Monday, April 11, 2011

Accessible Web Design - How To Create A Website That Everyone Can View

It's easy to get carried away when designing a website. Web design is an art. It's like painting a portrait or writing a novel - it's hard to be objective when it comes to your own work. You need an outsider's perspective to be able to see things the way they should be. But sometimes, all you need is a few well-defined tips on how to do things right.

One way to ensure you have a great website is by getting more and more people to visit your website and get more hits. This simply won't happen if only 1/3 of the internet population can view your website due to technical issues. Here are some tips to make sure your website is working for everyone:

1. Be careful with images
Images are great to have on a website. They break up the monotony of too many words on the screen. But the problem is, especially for websites with lots of images, not everyone's computer can handle loading all those images at once. And when your page takes too long to load, the user might just back out and look for another website.

So make sure you don't go overboard on images, and website readability is important, too. Make sure you code your website so it displays an alternative text whenever the user turns off image loading. Trust me, this is a great help.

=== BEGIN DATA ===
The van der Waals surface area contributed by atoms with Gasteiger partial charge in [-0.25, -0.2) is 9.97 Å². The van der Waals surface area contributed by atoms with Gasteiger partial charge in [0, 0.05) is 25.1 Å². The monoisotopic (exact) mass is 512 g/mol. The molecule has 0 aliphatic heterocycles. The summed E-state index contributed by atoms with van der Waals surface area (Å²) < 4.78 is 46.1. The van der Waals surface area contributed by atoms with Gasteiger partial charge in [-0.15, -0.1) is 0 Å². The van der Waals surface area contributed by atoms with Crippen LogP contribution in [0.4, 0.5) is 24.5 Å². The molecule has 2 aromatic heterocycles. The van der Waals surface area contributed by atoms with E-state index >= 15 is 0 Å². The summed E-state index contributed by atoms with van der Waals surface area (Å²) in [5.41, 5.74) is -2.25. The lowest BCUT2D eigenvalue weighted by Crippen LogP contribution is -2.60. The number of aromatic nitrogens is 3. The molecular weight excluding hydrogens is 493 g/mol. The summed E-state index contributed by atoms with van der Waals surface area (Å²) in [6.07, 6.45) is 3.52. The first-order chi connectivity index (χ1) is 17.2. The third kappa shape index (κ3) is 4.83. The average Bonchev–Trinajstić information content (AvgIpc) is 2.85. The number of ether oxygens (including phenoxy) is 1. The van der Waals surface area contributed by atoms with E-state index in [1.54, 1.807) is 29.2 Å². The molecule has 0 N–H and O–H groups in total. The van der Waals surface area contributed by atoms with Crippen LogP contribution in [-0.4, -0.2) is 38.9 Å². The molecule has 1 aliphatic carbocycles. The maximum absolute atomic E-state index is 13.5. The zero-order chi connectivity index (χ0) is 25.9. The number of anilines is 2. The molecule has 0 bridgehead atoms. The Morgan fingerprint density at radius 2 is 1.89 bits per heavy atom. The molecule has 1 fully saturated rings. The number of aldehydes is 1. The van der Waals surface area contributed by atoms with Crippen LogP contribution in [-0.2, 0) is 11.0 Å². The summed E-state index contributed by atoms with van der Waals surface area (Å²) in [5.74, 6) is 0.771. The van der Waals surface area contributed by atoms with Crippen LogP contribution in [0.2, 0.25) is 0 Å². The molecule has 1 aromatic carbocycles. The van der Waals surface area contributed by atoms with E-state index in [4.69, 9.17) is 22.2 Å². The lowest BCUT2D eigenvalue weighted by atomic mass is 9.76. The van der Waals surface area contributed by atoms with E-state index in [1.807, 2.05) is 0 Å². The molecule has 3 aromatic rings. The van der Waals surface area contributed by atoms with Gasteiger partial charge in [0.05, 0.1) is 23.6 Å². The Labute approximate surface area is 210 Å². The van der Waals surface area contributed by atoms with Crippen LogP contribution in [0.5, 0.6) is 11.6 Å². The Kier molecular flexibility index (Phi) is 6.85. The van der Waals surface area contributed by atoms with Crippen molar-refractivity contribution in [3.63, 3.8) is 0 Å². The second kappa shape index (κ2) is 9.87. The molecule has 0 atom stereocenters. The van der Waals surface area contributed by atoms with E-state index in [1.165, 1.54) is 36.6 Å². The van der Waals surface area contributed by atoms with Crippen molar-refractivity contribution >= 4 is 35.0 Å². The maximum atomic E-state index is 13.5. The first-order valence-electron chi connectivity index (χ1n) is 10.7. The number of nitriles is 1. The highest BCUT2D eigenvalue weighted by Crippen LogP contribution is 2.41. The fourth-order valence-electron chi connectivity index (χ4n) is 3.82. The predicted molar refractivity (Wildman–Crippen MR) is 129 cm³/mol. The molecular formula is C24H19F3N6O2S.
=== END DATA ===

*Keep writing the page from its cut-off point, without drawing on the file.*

2. Working with Flash
Images are great, but Flash is awesome. Flash makes the page come alive. But Flash also has a similar problem - in fact, Flash takes even longer to load than images. If the same user is having a hard time loading images, what more with Flash?

The standard practice is whenever you design a Flash website you need to have an equivalent text version of that website. This is for people who are still connected through 56k modems and other slower internet connection speeds.

3. Limitations of JavaScript
JavaScript is the technology that powers most modern websites. Without it, we'd all be stuck with plain old HTML.

But the problem with JavaScript is that older computers seem to have a tough time loading it for viewing on the screen, so some people simply turn it off. An easy workaround is to design an equivalent HTML version of the website that loads when JavaScript is turned off by the user.

All these website technologies can easily be turned off the user at will. As a web designer, you need to be able to prepare for these situations, and create a low-graphics version of your website so low-end users can still enjoy your work even though their computer and connection can't seem to be able to handle it.

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